Glossop and Hadfield (Day Return) or A Trip in the Eighties…

or “All Stations to Hadfield”…

I like wikipedia. Sometimes it isn’t correct though. Another problem is that it always sounds authoritative. But sometimes it is mistaken.

Like the information about the trains to Glossop in the 1980s. So here are some extra facts:-

  • The service with the Class 506 units was very good. Towards the end there might have been reduced maintenance but I never heard of any flats on the wheels, for example.
  • The Class 506 trains were fast. They were regular. They ran on time. They were warm in the winter. They were also comfortable with deep sprung moquette seating in the saloons. (The seats in the motor carriage were the best).
  • The noise of the motors was most distinctive. Each start began with a low growl which became a light hum. The contactors were numerous and extremely smooth. On coasting, the sound of motor disengagement was also characteristic.
  • The Guard controlled the doors. The doors were sometimes but not at all often, problematic. Problems might necessitate the Guard having to try to open carriage doors using a supplementary valve located on the waisted side of the trains.
  • The trains were speedy. Acceleration was lively. The journey was lively. On the UP journey into Manchester there was a decided jerk in the track at Hyde Junction. If you sat in the end carriage (usually the smoker) the swing as the train hit the points was quite violent.
  • The trains then (as now) were excellently well patronised.
  • Stations (ex-Piccadilly) were Ardwick; Ashburys for Belle Vue; Gorton; Fairfield for Droylsden; Guide Bridge; Newton for Hyde; Godley; Hattersley; Broadbottom; Dinting; Glossop Central; Hadfield
  • The service to Glossop was busy and frequent. Mostly it was a half-hourly service. Contrary to wikipedia, in the 1980s and before that, there were several more trains than that article would have you believe, for example, weekdays ex-Piccadilly 5pm; 5.15pm; 5.30pm; 5.45pm; 6pm; 6.30pm. There might also have been a 4.45pm.
  • The 5.15pm ex-Piccadilly was always six carriages. That is, two Class 506 units coupled. The 5.15pm ex-Piccadilly was the last remnant of the old steam-hauled 5.17pm Manchester London Road to Glossop, first stop Broadbottom (5.35pm), arrive Glossop (5.43pm) and known as the “Glossop Express” (that was Piccadilly to Glossop in 26 minutes with one stop). This train ran on weekdays only, as did the six-carriage Class 506 EMU 5.15pm. The 5.15pm ex-Piccadilly did not stop at Ardwick, nor did it stop at Ashburys, Gorton or Fairfield and that made that train run express to Guide Bridge. After Guide Bridge it was all stations to Hadfield.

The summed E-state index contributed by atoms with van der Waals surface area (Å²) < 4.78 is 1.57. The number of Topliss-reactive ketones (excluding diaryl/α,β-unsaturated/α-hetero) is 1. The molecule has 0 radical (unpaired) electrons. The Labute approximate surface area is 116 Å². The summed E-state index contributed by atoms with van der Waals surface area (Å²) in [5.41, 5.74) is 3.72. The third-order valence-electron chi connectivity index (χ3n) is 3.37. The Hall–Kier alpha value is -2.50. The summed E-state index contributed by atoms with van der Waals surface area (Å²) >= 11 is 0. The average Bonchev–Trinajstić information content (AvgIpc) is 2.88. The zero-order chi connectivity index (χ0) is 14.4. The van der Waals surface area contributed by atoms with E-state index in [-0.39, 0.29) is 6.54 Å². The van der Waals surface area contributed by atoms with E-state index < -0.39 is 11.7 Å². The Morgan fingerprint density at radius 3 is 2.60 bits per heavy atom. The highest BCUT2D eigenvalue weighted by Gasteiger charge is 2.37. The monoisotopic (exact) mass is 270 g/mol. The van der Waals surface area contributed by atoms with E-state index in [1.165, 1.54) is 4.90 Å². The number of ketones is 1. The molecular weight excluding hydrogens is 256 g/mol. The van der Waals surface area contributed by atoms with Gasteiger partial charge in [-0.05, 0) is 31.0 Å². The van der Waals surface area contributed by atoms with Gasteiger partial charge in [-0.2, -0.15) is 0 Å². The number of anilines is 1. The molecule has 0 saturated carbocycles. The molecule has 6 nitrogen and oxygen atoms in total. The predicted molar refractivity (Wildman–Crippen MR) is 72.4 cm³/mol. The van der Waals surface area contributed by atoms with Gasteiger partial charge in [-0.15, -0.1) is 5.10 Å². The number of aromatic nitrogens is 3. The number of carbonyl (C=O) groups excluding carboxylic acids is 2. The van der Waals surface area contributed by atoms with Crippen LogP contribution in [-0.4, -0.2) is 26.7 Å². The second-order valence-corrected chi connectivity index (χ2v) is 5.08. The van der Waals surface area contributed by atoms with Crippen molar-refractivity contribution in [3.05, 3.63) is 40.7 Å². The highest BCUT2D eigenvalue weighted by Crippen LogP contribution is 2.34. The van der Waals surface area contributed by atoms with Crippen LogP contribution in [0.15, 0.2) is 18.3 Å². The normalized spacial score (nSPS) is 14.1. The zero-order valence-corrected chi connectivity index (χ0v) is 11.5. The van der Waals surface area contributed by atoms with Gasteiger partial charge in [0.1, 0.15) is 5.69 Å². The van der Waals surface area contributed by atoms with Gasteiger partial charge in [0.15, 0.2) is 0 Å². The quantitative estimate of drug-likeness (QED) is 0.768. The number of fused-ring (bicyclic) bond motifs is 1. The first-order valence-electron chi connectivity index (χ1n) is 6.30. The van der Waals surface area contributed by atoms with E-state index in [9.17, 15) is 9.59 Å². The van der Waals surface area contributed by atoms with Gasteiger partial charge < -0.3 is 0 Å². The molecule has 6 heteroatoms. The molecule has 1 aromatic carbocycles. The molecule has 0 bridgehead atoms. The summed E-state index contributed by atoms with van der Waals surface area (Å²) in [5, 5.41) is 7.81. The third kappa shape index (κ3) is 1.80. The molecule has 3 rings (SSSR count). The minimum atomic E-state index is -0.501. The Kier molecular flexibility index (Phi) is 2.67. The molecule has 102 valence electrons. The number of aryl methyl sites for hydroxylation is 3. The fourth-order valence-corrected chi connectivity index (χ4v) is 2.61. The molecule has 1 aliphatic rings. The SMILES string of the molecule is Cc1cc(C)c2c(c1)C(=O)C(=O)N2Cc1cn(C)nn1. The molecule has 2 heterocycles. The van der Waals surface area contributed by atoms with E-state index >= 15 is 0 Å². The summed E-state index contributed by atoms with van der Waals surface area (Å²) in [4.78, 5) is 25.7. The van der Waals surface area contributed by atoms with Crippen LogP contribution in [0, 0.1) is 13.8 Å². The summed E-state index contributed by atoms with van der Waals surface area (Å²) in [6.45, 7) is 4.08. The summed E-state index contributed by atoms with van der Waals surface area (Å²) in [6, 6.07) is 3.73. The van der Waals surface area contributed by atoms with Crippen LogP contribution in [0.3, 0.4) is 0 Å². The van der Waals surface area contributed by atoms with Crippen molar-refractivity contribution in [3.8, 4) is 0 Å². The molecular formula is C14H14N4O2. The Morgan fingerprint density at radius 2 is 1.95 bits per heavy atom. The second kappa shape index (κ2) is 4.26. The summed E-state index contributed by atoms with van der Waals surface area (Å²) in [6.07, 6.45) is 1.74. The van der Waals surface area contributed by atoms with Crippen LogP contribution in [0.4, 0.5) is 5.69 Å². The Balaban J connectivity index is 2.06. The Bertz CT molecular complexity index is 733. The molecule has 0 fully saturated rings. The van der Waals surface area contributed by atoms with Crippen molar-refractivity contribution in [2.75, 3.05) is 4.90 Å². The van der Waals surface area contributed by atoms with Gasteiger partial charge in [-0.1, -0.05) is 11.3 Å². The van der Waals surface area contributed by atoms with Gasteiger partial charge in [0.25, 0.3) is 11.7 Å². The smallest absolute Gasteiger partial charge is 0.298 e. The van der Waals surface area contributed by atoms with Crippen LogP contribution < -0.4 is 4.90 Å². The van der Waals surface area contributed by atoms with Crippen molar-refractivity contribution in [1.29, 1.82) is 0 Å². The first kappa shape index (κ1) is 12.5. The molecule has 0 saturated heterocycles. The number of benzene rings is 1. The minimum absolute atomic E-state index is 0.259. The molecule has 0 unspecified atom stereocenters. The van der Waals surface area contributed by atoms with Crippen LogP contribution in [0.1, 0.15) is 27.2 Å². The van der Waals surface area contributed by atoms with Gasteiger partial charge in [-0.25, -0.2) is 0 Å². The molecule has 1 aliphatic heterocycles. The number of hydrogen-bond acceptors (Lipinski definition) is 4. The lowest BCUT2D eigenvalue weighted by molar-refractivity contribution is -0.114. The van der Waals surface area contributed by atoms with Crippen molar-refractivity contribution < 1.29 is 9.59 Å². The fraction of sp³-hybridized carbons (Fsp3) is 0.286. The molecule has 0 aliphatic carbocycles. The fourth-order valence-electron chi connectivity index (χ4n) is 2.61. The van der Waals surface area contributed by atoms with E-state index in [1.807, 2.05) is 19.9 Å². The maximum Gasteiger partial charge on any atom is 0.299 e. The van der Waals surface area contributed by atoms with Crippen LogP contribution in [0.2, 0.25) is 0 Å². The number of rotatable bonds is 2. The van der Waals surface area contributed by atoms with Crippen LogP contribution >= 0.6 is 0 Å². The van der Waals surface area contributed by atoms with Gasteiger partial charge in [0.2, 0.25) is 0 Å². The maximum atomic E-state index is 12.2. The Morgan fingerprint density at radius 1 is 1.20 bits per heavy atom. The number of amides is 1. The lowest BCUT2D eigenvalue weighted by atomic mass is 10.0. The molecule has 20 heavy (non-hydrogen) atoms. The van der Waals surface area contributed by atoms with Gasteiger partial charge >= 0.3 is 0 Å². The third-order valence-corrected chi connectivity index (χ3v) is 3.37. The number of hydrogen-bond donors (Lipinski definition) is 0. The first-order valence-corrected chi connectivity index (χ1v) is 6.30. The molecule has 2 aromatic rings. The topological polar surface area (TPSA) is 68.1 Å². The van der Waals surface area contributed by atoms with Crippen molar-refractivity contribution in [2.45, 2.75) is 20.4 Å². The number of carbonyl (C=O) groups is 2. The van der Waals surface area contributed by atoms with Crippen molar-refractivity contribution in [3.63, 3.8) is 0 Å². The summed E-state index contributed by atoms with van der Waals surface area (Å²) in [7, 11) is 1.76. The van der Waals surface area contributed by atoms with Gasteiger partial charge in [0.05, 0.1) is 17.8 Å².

• Most trains ex-Piccadilly or ex-Glossop or Hadfield, did not stop at Ardwick.
  • The pantographs of the Class 506 EMUs were almost fully extended at the Glossop terminus. The pantographs were almost completely depressed at Dinting.
  • Each unit had a deep toned bell with which the guard signalled the start to the motorman.
  • At peak times, some trains returning from Hadfield did not run to Glossop. If in the evening peak, you wished to travel to stations to Manchester from Glossop then you boarded the train to Hadfield and reached Manchester ex-Hadfield, next station: Dinting; next station: Broadbottom.
  • The last train from Manchester in the evening went directly to Hadfield, making Glossop the last stop, and then ran empty ex-Glossop to either Manchester Piccadilly or Reddish stabling.
  • During the night, trains would be heard using the line. It is believed that this was for motorman-training purposes.
  • Whilst not disagreeing completely with the wiki article, it has some faults. Thus I hope that this information will be of help to the enthusiast and modelling communities, who do so much to help us get the history of our railways and transport correct.

Now: does anybody want to send a picture?


3 thoughts on “Glossop and Hadfield (Day Return) or A Trip in the Eighties…

  1. How interesting. I would like to see what deep sprung moquette seating looks like. Now I know what a pantograph is. I wonder where the name Broadbottom comes from…I hope it is in reference to terrain. (chuckle)

    1. I always meant to illustrate these articles – but time is never on my side! Yes, Broadbottom is a geographical feature on the River Etherow rather than a corporeal challenge to the deep sprung moquette…

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